Google Summer of Code 2016 – KDE – WikiToLearn

gsoc-2016

Something I’ve wanted to say for more than a year. Yes! I am a GSoCer now!
This was one among my biggest dreams. 🙂

GSoC – Google Summer of Code is an annual program, in which Google awards healthy stipends to students for contributing to Open Source projects.

All these days, I was spending most of my time fixing bugs on different open source projects. Now I have got the opportunity to work with WikiToLearn,  a proud member of KDE community, for a long period of time, implementing a new feature to wiki editor.

I would like to tell a bit about our WikiToLearnWikiToLearn wants to provide free, collaborative and accessible textbooks to the whole world.
Our philosophy is synthesized in the sentence: “knowledge only grows if shared”. We provide a platform where learners and teachers can together complete, refine and re-assemble notes, lecture notes in order to create textbooks, tailored precisely to their needs so that you can “stand on the shoulders of giants”.

I should thank my mentors Cristian Baldi, Gianluca Rigoletti  and other community members for helping me in reviewing and getting a great project proposal done. I’m really excited to work with them this summer. 🙂

Looking at previous GSOCers like Sayan, Sagar, Vignesh, Parth was always motivating me to contribute to open source and become a GSoCer.
I thank F.S.M.K, DGPLUG, and our GLUG-DSCE which taught me a lot about free/open source technologies.

More love to WikiToLearn  folks for giving me this opportunity to work with them. 🙂

 

You can have a look at my proposal abstract here.
Soon I’ll push my complete project proposal on GitHub.

The real fun begins now. 🙂

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Mid-night git session at dgplug

I’m using git since few months. The world of git is too big. You have lot of things to explore in that.

One way to explore things in any technology or programming language is by solving the problems.

On #dgplug (Durgapur Linux Users’ Group) channel, someone had a problem with git.

The problem statement goes like this :

A person has made 4 commits and sent a pull request. Now, the owner of the GitHub repository is asking that person to remove the last 2 commits i.e commit number – 3 and commit number – 4. How can one remove the last 2 commits keeping first 2 commits as it is ?

Sayan was there to help in this problem. He took a hands-on session at that late night (It was around 11.45 p.m IST).

If you want to learn to solve this problem, just follow these instructions :

First we cloned this repository :

$ git clone https://github.com/kushaldas/pym/

As usual, you need to change your current directory to project directory, so hit :

$ cd pym

Now you are inside the project directory. We moved into code directory of the project. To do this, hit :

$ cd code

We added a new file called helloworld.py

After this, check the status of the git by executing :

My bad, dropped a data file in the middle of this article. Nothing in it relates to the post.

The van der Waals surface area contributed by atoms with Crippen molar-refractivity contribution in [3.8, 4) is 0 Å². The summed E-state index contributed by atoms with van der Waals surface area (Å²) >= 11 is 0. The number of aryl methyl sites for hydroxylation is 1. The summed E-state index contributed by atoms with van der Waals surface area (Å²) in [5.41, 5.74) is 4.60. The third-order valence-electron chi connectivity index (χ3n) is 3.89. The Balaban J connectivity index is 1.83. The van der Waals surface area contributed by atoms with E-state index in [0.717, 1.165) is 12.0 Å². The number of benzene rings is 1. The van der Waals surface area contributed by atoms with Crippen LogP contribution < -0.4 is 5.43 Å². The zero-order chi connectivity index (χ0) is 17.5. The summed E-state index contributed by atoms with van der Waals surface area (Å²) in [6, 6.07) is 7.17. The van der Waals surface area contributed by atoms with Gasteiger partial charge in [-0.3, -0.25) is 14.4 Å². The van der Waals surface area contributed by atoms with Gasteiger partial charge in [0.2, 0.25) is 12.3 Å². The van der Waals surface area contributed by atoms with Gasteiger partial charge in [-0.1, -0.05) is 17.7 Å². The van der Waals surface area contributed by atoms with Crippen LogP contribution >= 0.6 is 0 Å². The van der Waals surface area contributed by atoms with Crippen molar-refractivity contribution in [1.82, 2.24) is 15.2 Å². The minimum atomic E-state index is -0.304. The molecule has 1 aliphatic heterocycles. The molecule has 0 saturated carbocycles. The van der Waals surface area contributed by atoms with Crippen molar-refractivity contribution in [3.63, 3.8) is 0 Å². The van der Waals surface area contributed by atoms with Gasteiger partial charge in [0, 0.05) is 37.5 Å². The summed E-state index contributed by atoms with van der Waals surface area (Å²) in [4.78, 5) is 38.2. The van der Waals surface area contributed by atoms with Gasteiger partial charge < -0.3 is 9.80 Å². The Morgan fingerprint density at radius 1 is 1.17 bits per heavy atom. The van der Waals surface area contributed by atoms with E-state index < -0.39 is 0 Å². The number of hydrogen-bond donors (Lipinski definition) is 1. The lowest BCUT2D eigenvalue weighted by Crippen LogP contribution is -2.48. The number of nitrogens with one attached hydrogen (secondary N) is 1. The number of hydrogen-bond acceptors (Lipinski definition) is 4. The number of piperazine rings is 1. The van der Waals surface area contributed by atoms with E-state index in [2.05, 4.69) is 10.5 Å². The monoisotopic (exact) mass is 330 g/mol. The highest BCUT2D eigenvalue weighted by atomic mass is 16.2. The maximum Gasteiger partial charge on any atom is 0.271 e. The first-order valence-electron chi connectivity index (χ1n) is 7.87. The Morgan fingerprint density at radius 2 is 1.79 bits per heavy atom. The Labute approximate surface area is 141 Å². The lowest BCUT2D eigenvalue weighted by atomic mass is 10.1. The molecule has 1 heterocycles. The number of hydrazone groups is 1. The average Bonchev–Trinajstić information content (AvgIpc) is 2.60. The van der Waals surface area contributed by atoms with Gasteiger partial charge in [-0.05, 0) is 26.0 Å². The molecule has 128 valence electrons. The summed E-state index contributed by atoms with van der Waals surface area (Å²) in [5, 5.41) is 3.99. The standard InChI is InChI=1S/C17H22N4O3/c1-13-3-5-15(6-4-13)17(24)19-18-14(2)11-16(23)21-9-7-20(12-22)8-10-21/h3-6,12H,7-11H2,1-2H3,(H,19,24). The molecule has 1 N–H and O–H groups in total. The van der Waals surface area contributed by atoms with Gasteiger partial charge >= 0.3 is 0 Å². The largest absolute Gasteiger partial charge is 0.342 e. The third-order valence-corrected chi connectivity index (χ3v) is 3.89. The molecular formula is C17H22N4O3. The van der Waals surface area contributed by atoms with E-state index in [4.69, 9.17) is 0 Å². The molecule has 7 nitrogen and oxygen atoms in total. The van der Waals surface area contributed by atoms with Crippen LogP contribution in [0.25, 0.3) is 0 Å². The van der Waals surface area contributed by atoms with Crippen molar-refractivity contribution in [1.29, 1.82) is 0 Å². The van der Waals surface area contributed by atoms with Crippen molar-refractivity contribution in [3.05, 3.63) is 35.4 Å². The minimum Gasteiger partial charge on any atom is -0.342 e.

$ git status

You will be able to see helloworld.py file name in red color under Untracked files. This tells that the file has not been tracked by the git.
Please remember this point as this is important.

Next do :

$ git diff

This will not show any changes as of now.

Now add this statement in argvtest.py  file :

print 'hello world'

Note : argvtest.py file is already present in the code directory

Now again, check the status of the git by executing :

$ git status

Can you see the changes now ?

We can see argvtest.py file in red color under modified files and hellowold.py file in red color under Untracked files.

Now do :

$ git diff

You can see the changes you have made. If you have added a new line you will be able see it in green color preceding with + (plus) symbol. If you have deleted a line you will be able see it in red color preceding with – (minus) symbol.

I hope you have completely understood till here. 🙂

Now do :

$ git add argvtest.py

The argvtest.py file is now staged. To check this, do :

$ git status

You can see the color of the modified file i.e argvtest.py has been changed from red to green. This represent that the file has been staged and tracked by git.

Now do :

$ git diff

You don’t see nothing, because by default git diff shows whatever is there in modified.

Since we have nothing in modified area, it doesn’t show anything.

argvtest.py file is now staged and if you want to see the changes, do :

$ git diff --staged

This will show the changes in the staged area.

Note : $ git diff --staged and $ git diff --cached does same thing.

Now let’s commit this by doing :

$ git commit

This will open a text editor and you will see the text in there “Changes to be committed”.

Now write the commit message in the first line, then save and quit. (Lines starting with # will be ignored)

To see your commit, do :

$ git log

To see the changes made in the commit, do :

$ git log -p

There will be lot of commits, now do :

$ git reset --soft HEAD~1

$ git status

See the output. Understood what $ git reset --soft HEAD~1 did ?

Soft reset brings the changes to staged.

Now,

$ git reset HEAD argvtest.py

will bring into unstaged area as you can see in the output, it shows the file name under Unstaged changes.

HEAD is referred as the topmost commit in git just like tip is referred as the topmost commit in mercurial.

HEAD~1 takes 1 commit behind.
HEAD~2 takes 2 commit behind and so on…

Important note : If we do $ git reset --soft HEAD then we won’t loose the changes made in other commits which were removed.

I hope after reading this post you would have understood how to solve the above mentioned problem. 🙂